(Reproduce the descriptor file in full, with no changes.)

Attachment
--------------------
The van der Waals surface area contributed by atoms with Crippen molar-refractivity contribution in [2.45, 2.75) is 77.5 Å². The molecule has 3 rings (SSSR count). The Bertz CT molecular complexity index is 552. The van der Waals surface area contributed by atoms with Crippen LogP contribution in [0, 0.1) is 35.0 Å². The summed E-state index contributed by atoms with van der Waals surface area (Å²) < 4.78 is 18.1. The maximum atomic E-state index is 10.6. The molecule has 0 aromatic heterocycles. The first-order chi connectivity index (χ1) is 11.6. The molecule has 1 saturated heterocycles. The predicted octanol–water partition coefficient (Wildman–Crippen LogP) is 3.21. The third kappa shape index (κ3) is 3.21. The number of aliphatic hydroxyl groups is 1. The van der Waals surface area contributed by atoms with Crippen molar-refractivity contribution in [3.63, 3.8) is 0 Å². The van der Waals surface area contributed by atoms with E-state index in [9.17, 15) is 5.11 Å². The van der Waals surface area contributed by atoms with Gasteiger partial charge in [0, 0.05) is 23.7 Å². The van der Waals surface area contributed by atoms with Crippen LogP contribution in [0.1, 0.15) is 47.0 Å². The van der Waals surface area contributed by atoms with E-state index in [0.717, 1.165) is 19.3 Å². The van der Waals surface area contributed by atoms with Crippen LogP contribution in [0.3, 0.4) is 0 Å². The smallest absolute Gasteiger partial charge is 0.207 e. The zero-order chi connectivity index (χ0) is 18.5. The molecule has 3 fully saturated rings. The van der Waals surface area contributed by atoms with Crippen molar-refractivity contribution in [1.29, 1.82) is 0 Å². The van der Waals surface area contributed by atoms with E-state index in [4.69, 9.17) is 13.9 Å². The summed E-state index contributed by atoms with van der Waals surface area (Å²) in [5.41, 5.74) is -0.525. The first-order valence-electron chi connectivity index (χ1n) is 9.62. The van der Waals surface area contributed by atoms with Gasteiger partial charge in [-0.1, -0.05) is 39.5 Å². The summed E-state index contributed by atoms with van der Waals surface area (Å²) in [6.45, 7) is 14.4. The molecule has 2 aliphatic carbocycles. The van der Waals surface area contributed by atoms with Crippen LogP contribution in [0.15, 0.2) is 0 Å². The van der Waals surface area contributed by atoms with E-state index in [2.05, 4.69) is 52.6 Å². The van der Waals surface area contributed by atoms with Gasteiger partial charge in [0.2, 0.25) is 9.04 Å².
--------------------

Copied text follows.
The van der Waals surface area contributed by atoms with Crippen molar-refractivity contribution in [2.45, 2.75) is 77.5 Å². The molecule has 3 rings (SSSR count). The Bertz CT molecular complexity index is 552. The van der Waals surface area contributed by atoms with Crippen LogP contribution in [0, 0.1) is 35.0 Å². The summed E-state index contributed by atoms with van der Waals surface area (Å²) < 4.78 is 18.1. The maximum atomic E-state index is 10.6. The molecule has 0 aromatic heterocycles. The first-order chi connectivity index (χ1) is 11.6. The molecule has 1 saturated heterocycles. The predicted octanol–water partition coefficient (Wildman–Crippen LogP) is 3.21. The third kappa shape index (κ3) is 3.21. The number of aliphatic hydroxyl groups is 1. The van der Waals surface area contributed by atoms with Crippen molar-refractivity contribution in [3.63, 3.8) is 0 Å². The van der Waals surface area contributed by atoms with E-state index in [9.17, 15) is 5.11 Å². The van der Waals surface area contributed by atoms with Gasteiger partial charge in [0, 0.05) is 23.7 Å². The van der Waals surface area contributed by atoms with Crippen LogP contribution in [0.1, 0.15) is 47.0 Å². The van der Waals surface area contributed by atoms with E-state index in [0.717, 1.165) is 19.3 Å². The van der Waals surface area contributed by atoms with Crippen LogP contribution in [0.3, 0.4) is 0 Å². The smallest absolute Gasteiger partial charge is 0.207 e. The zero-order chi connectivity index (χ0) is 18.5. The molecule has 3 fully saturated rings. The van der Waals surface area contributed by atoms with Crippen molar-refractivity contribution in [1.29, 1.82) is 0 Å². The van der Waals surface area contributed by atoms with E-state index in [4.69, 9.17) is 13.9 Å². The summed E-state index contributed by atoms with van der Waals surface area (Å²) in [5.41, 5.74) is -0.525. The first-order valence-electron chi connectivity index (χ1n) is 9.62. The van der Waals surface area contributed by atoms with Gasteiger partial charge in [-0.1, -0.05) is 39.5 Å². The summed E-state index contributed by atoms with van der Waals surface area (Å²) in [6.45, 7) is 14.4. The molecule has 2 aliphatic carbocycles. The van der Waals surface area contributed by atoms with Crippen LogP contribution in [0.15, 0.2) is 0 Å². The van der Waals surface area contributed by atoms with E-state index in [2.05, 4.69) is 52.6 Å². The van der Waals surface area contributed by atoms with Gasteiger partial charge in [0.2, 0.25) is 9.04 Å².